The First and Last Freedom: Thoughts during Chapter 1

Different approaches are necessary for different types of books; Novels and most popular science books are meant to be read cover to cover. Dictionaries, encyclopedias and other factual texts are meant to be looked up for specific information. Philosophy is meant to be read a little at a time and chewed over a longer period of time. And that is what I intend to do with this book by Jiddu Krishnamurthi.

I went to a Krishnamurthi (K) school, participated in philosophical discussions, asked questions and overall enjoyed the stimulation offered by K philosophy. It got me thinking about the world, about people, existence and life. It allowed me to accept myself for who I am. But I have never finished a K book in all this time; while still in school or in the years since.

So I want to outline my thoughts during each chapter I read in this book : The First and Last Freedom.

After talking about how difficult true communication is and true listening is, he touches upon ‘what is’. At this time, I start connecting it to ‘thathaagatha’ as spoken of in Buddhism and Hinduism. I reflect on why it is that most of the peace loving philosophies and religions seem to say the same things. Then I think about Islam and Christianity and a recent podcast I heard in which a man seriously insults them both on the same grounds they use to condemn non-believers like him. A reply of condemnation to condemnation is just violence returned. Surely, that is not the right path. I wonder about whether there is a path that would appeal to all Humanity which would actually make sense.

As I continue to read I am reminded of Krishnamurthi’s suggestion. He talks about how we are ‘spectators’ and never ‘partake in the game’ and he asks for our response to this chaos and suffering which is the state of both our individual lives and the state of this world. He says that the more chaos we perceive in this world (by seeing the world for ‘what (it) is’) the more desperately we start to look for security in a system or set of beliefs that will take us away. We look in religion, leaders, books, science and political philosophies etc. Then we become willing to give up humanity itself for those very ideas.

He points out that humans can change systems but systems cannot transform humans. We make up society. The way we are with ourselves and in our relationships to others is reflected in a larger scale in the chaos and violence of the world. Without quoting Gandhi’s famous saying “Be the change you want to see”, he says the same. So we can look at ourselves and the way we interact with those around us. If we can transform that, change in the world is possible.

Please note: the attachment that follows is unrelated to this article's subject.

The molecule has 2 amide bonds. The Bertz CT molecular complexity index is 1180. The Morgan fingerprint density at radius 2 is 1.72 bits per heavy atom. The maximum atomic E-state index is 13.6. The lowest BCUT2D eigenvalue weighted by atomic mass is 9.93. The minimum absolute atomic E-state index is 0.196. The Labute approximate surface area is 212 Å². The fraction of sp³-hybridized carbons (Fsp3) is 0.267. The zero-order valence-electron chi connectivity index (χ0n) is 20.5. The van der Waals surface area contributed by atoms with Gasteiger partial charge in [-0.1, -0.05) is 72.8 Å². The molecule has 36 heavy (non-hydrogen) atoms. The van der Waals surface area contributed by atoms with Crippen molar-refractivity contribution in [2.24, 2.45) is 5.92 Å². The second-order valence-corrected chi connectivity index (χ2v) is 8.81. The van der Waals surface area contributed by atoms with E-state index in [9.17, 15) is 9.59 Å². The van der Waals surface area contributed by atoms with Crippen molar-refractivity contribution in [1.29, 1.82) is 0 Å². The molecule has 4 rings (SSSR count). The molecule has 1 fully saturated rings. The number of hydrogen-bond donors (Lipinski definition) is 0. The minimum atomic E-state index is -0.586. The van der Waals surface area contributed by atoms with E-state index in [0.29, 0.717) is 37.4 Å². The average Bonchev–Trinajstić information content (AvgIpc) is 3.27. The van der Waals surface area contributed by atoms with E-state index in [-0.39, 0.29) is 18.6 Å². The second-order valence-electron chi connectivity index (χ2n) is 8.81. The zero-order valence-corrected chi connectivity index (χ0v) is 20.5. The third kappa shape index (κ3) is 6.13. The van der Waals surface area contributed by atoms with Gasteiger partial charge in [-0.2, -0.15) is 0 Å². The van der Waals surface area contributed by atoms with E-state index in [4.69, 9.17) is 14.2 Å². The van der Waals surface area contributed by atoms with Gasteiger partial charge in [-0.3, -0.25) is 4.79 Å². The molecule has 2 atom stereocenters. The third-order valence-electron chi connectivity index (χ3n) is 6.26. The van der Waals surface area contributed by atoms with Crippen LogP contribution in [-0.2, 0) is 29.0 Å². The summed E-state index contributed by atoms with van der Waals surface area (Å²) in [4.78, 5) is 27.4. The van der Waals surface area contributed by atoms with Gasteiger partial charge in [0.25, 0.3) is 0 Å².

When I think about it, it would mean the awareness and willingness of every single person. It would mean a wide spread simultaneous and on-going spiritual awakening. Where we need to be aware of how we treat each other and our environment at every moment. Not get lost in the mundane daily emotions of frustration, insensitivity, apathy or rut of habit we find so easy. He doesn’t ask this of us – he is no one to make such demands. He merely points out that if we want a different kind of world, we will have to think and be different. No organised religion, mortal guru or taught ideology that we follow can help. In fact, the fact that we follow anything will only deter awakening.

So can we let go of all that we follow? And trust in ourselves to find our own awakening?


Rather than to ask humanity these questions I ask myself about the way I interact with people and this world. Although I am mostly sensitive in the way I interact, I have noticed myself growing some mean streaks of late. I am recognising my capacity to be nasty to people and have observed myself thinking uncompassionate thoughts. I have almost started to believe that being pushy and capable of hurting others seems necessary to live in this world. It also seems as though if you don’t feel a certain suspicion of strangers, and towards potential ulterior motives behind any kind act, you are considered naive, and idealistic.

I wonder if it possible to take this journey alone or whether it will fail unless it is taken up by a larger number of people. Either way, now that I have started reading, I can begin to question myself again and be more aware of my place and responsibility in all this.

See also